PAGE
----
Pricing has always been a difficult subject for discussion. In an uber-competitive industry which is overrun with good quality salons and spas, getting your pricing right can often mean the difference between success and failure in your first year of trading.
So how do we determine our prices? Of course, there’s always an element of watching what the competition are doing. If you’re a premium salon you need to charge a price that is competitive with other premium salons in your area.
Equally as important is knowing you’re worth and setting your prices to reflect this. If you’re under-charging just to stay competitive, your enthusiasm for your job and your clients will be challenged to say the least, when, at the end of the month, you’re scraping through on a break even.
Charging what we are worth while still remaining competitive is impossible, right? Maria Dowling, founder and creative director of mariadowling Salon disagrees. She has spent the past 17 years growing her client list and establishing her award-winning salon as the ‘best in what they do’, and here she shares her five tips for getting your pricing right, first time.
1. Check out the competition Prices will vary depending on location, clientele and services but it’s important to look at what your direct competitors are doing. Look at your baseline prices. Are they similar or way off the mark? You don’t have to charge the same as everyone else but it is essential to stay competitive in order to build your client list. In addition to understanding how much your competitors are charging you also want to do some in-depth research into what they are providing. Similar businesses may seem a lot cheaper but perhaps the service is poor quality or they don’t offer those extras such as unlimited cappuccinos or a complimentary head massage. It’s essential that you compare like for like.
2. If you’re a ‘specialist’, charge more At mariadowling Salon we are a colouring salon, specialising in hair colour. We haven’t professed to being anything else, and that is quite unique in this market. By specialising in one particular field, a client is more likely to trust your knowledge, experience and techniques in your field of work, and therefore this gives you the opportunity to charge ‘expert’ prices.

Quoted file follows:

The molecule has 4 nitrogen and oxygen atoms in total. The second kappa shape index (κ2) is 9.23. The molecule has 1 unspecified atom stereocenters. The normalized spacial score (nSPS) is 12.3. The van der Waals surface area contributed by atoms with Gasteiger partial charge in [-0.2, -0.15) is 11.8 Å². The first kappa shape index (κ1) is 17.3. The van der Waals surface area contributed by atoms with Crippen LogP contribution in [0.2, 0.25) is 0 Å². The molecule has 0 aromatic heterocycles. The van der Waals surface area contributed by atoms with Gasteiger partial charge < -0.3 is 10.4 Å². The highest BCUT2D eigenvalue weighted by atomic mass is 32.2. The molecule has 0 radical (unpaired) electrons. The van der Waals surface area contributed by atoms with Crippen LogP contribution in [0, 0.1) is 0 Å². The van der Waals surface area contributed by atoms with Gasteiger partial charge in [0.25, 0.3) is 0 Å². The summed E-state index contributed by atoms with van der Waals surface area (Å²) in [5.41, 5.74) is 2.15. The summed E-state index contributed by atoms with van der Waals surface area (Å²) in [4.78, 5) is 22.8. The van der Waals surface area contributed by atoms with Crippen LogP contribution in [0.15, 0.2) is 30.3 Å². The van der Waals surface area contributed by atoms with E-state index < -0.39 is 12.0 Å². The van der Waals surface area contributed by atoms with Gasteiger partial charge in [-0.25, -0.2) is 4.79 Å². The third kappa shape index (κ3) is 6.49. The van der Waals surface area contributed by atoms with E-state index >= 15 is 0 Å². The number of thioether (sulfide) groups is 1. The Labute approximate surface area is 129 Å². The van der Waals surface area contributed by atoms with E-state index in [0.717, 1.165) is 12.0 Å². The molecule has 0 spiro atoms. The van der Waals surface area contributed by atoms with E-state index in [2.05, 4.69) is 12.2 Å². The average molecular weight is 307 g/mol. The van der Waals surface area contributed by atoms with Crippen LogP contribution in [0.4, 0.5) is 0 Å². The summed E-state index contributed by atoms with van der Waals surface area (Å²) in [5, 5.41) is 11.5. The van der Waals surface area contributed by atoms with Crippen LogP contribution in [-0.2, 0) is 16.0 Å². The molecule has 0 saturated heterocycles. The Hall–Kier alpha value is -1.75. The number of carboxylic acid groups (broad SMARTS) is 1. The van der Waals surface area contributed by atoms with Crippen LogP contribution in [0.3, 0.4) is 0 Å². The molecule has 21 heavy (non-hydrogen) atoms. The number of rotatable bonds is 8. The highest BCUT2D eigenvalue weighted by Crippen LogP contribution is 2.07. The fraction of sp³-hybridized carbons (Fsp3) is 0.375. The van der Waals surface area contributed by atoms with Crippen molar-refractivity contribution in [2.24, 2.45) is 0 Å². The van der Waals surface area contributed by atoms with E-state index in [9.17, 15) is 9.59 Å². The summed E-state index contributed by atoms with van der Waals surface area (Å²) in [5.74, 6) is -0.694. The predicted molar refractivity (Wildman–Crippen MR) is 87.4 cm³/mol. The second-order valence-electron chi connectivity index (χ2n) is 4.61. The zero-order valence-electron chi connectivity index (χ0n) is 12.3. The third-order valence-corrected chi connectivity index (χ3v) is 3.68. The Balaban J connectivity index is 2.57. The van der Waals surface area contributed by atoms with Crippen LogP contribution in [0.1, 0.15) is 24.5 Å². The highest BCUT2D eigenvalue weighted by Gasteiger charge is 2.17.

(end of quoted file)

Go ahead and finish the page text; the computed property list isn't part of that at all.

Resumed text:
3. Stop giving discounts In a society full of discounts and offers, this is a really difficult one to commit to, but hear me out. By offering discounts you are creating a client base who in general won’t remain loyal and will be moving along to the next salon as soon as a new discount is on offer. Differentiate yourself, not by slashing your prices, but through your amazing customer service, outstanding results and happy clients. By not discounting your time you are sending out a strong message that you’re here to stay. Entice customers by offering value added services such as a complimentary treatment or blow-dry with every colour. By staying strong on your pricing, and delivering incredible results backed up by exceptional customer service, clients will be willing to pay for your services time and time again.
4. Work smarter, not harder At mariadowling Salon, everything we do is done with the client in mind. Our salon philosophy is to exceed the expectations of the client and we work hard to ensure that procedures and systems are in place in order to do this. By being organized in the structure and routine of our systems it helps us maximise our efforts, time and money, allowing us to work smarter, not harder. Similarly, don’t undercharge to try and drum up business. It’s a slippery slope and can prove detrimental to your organisation, meaning you will end up working harder but definitely not smarter!
5. Don’t be afraid to lose clients This may seem like a flippant comment and this is not to say that we don’t completely value our clients, but when it comes down to pricing wars, you shouldn’t be afraid to stand up and believe in your worth. As the saying goes, “There’s one thing much worse than no business, and that is bad business.” Feel confident in what you can offer, and most importantly come up with strategies that work for both you and your clients.